Microsoft Corp. plans to release the delayed "x64" versions of Windows Server and Windows XP at the end of April, a company spokeswoman said Wednesday.
General availability of the 64-bit products could be announced at Microsoft's annual Windows Hardware Engineering Conference (WinHEC), scheduled to begin April 25 in Seattle. Microsoft will have 64-bit news at the event, the spokeswoman said.
Until now, Microsoft had said the products would ship in the first half of 2005. The products were delayed last year from an end-of 2004 delivery target.
With Windows Server 2003 x64 Editions and Windows XP Professional x64 Edition, Microsoft will provide users with the option of running both 32-bit and 64-bit applications on the same system. The software is designed to run on computers equipped with processors with 64-bit extensions from Advanced Micro Devices Inc. (AMD) and Intel Corp.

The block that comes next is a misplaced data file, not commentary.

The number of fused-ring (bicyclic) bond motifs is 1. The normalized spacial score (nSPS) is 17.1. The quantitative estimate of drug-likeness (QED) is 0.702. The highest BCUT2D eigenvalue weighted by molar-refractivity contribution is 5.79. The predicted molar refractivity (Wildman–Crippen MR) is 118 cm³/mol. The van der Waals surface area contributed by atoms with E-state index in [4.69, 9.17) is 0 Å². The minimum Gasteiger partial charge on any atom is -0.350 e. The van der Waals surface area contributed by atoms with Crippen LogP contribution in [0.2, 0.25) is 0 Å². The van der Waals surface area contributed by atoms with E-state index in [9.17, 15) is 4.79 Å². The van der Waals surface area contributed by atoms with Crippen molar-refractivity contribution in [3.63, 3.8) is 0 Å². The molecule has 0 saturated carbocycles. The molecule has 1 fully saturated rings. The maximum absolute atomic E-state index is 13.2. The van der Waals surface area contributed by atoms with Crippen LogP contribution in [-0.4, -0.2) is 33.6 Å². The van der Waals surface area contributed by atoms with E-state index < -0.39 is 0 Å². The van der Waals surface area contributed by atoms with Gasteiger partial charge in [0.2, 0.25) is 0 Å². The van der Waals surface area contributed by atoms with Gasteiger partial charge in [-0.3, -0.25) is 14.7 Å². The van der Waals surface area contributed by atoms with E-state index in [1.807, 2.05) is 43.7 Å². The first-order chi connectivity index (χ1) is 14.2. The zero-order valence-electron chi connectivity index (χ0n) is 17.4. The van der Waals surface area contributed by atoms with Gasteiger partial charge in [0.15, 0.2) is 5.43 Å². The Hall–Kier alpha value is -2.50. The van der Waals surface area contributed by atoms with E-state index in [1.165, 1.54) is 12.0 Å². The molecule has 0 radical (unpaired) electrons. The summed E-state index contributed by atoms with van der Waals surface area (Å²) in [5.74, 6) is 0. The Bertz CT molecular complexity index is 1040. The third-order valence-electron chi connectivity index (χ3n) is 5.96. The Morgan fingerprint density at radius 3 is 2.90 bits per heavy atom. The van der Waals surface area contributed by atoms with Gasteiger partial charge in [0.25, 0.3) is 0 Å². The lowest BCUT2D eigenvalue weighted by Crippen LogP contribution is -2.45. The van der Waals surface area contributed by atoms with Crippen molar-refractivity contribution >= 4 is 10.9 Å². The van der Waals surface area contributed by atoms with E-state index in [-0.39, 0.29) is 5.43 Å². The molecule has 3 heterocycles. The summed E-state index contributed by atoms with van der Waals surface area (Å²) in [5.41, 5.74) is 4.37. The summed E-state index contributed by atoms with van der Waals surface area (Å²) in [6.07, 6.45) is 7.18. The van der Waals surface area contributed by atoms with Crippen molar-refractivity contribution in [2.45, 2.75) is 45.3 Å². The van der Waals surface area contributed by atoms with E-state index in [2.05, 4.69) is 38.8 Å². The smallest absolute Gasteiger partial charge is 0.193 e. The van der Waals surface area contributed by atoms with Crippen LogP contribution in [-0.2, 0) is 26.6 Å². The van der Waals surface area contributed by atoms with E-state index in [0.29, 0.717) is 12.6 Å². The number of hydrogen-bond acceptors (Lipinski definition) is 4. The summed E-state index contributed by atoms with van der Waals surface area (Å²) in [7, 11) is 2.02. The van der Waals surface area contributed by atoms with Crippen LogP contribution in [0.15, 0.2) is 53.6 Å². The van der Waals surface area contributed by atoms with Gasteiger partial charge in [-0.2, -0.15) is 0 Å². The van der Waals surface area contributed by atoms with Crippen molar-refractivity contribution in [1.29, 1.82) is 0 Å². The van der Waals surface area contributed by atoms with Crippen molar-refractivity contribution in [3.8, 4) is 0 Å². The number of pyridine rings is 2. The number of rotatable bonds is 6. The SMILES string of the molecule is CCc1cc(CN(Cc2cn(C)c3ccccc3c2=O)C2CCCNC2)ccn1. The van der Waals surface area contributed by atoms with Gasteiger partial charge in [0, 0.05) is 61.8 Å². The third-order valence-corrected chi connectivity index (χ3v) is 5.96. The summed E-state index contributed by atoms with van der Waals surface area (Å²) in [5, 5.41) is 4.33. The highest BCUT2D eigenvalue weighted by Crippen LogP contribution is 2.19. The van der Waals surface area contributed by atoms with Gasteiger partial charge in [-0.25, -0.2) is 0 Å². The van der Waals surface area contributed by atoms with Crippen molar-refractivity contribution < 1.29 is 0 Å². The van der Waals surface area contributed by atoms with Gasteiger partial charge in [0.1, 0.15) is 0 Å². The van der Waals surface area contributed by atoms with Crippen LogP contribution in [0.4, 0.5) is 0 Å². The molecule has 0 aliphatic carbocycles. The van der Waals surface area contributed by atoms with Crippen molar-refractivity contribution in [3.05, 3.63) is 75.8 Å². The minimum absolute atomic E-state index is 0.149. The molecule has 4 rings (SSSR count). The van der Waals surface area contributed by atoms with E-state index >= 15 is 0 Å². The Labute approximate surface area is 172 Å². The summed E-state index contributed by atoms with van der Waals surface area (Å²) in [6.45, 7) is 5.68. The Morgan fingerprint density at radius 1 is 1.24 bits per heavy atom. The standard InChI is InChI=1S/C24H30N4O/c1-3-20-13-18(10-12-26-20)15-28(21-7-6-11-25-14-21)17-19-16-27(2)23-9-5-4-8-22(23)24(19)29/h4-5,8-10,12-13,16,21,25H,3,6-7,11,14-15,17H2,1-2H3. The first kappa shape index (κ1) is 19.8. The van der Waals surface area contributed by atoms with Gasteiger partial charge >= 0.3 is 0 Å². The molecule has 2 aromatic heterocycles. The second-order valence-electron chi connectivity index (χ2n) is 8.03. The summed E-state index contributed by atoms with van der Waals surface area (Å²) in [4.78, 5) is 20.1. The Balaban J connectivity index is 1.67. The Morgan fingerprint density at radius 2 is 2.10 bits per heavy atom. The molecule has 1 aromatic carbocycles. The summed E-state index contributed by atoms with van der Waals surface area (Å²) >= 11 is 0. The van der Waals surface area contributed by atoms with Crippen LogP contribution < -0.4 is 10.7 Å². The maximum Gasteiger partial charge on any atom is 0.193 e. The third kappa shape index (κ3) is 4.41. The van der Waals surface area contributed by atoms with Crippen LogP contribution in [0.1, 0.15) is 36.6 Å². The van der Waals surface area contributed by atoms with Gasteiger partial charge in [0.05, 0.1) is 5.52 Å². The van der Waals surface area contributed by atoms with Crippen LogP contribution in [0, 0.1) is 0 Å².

64-bit systems offer users greater computing power as systems can process more data per clock cycle and can use larger amounts of memory. AMD's Athlon64 and Opteron processors, as well as Intel's Xeon processors, currently support 64-bit extensions.
The availability of the operating systems comes long after the processors shipped. Microsoft has said it will offer a swap program for Windows Server 2003 that will let owners of systems with the AMD and Intel processors trade their current server operating system product for a version that supports the 64-bit systems at no additional cost.
Microsoft released near final test versions, called Release Candidate 2, of Windows Server 2003 x64 Editions and Windows XP Professional x64 Edition early last month. At the same time the company released RC2 of Service Pack 1 for Windows Server 2003. Release Candidate 1 versions of the products were released in December.
This story, "64-bit Windows client and server coming late April" was originally published by PCWorld.